The Verlaines – Bird Dog

I can’t think of a single Verlaines album that grabbed me right away but it speaks to their merits that they have a half dozen that I count among my favorites and continue to listen to 20 years later. Graeme Doenes’ composition and propulsive rhythm guitar work are major influences. I love how nearly every song on here, regardless of how it begins, ends with the band getting worked into a frenzy. Strings, keyboards,, oboe, flugelhorn and harmonica add to the usual guitar/bass/ drums onslaught on this masterfully constructed album.

The dB’s – Repercussion

Where to begin? The stellar songwriting duo of Chris Stamey and Peter Holsapple, the freakishly creative rhythm section of Will Rigby and Gene Holder,songs that sound like hits, soaring melodies, gorgeous harmonies, great arrangements. I love the little details here- the crickets in “Happenstance”, the way the guitar sounds like it’s crying when Stamey sings, “Here come those tears again” in “In Spain”. There’s so much to love here. Young pop bands would do well to go to school on this album. Thoughtful, memorable pop music doesn’t get any better.

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Ghostpal – Nathan Jones is Dead

I was first introduced to Oliver Ignatius in a cemetery in Jersey City (Thanks, Jim!).Little could I have known that I was also getting introduced to the Mama Coco’s Funky Kitchen family that’s sprung up out of Oliver’s studio.- a wonderfully creative and supportive place that’s become our home away from home. Oliver’s Ghostpal were the flagship band of the collective- their shows taking on the feel of spiritual events, bringing people together and raising them up. Their Nathan Jones is Dead is a stunningly conceived and executed cycle of songs about death, redemption and the power of music. It was the best thing I’d heard in ages.

The Go-Betweens – 16 Lovers Lane

The Go-Betweens are one of the bands that made me want to write songs. Their songs grabbed me and fired the imagination. The high point of an impressive catalog is the beautiful 16 Lovers Lane. The songwriting duo of Grant McLennan and Robert Forster are at the height of their powers here. Songs like, “Quiet Heart”, “Clouds” and “Dive for your Memory” are among the most compelling they’ve ever done. The playing is impeccable throughout and the sound as sharp and bright as a Brisbane afternoon. Opening up for these guys when they were touring in support of this album is one of my fondest musical memories.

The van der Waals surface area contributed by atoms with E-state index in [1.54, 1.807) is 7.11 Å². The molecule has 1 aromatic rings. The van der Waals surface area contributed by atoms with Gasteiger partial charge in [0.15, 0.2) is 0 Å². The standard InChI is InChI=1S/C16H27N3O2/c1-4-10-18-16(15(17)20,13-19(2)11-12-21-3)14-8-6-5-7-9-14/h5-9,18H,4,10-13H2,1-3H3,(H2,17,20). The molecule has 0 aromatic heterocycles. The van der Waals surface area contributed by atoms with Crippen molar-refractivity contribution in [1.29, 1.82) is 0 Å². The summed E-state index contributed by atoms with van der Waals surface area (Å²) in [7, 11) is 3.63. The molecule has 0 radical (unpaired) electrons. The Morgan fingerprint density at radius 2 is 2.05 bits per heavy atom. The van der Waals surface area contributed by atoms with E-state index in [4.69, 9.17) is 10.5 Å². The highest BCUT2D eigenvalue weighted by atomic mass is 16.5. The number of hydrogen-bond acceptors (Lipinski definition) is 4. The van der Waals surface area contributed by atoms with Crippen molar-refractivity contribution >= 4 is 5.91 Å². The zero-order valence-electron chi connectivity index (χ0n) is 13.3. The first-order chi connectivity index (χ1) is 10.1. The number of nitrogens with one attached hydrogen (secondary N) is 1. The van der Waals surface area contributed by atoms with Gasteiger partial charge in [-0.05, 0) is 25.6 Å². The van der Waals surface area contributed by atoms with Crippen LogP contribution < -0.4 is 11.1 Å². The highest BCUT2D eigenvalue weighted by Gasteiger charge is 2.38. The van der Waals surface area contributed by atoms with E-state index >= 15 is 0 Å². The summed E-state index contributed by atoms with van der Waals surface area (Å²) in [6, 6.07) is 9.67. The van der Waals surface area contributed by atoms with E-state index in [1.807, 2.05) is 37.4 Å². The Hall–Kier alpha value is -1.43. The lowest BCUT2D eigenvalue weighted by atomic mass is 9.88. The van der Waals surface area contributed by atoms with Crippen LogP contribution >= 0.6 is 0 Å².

Guy Capecelatro III – North for the Winter

I’ve long admired writers who are capable of both making you laugh and breaking your heart. Guy Capecelatro lll is a member in good standing of that club.For decades, the singer/songwriter has quietly put together an impressive body of work. North for the Winter is as good an introduction as any. I’m not sure what I find more impressive about Guy’s lyrics- what he puts into them or what he leaves out. Certainly there’s a truckload of implied menace in the line,”Out from the unlit bathroom came her slack jawed pimp Ernie”. He doesn’t spell out what happens next, he doesn’t have to, you know it isn’t good. Whether weaving a story beautifully over 4 or 5 minutes or distilling it into an intense 30 second snapshot, Guy Capecelatro has few peers.

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Eels – Electro-Shock Blues

There are many things about this album that made a big impression on me-how raw and honest the writing was, the use of mellotron and baritone guitar and the power of song sequencing on an album. (I’ve since found sequencing an album to be one of life’s great joys). If you take the album closer,”P.S.,You Rock My World” off of the album and listen to it on it’s own, your response would likely be something like,”Hey, that’s a really good song”. Hearing it in it’s place at the end of the album, it’s hard to imagine anyone with a heart not being moved to tears given everything that preceded it.

Among the albums that could have made the list –

Badfinger – Wish You Were Here

The Zombies – Odessey and Oracle

Guadalcanal Diary – Jamboree

Throwing Muses – Throwing Muses

Game Theory – Real Nighttime

The Weakerthans – Reconstruction Site

Roy Harper – When an Old Cricketer Leaves the Crease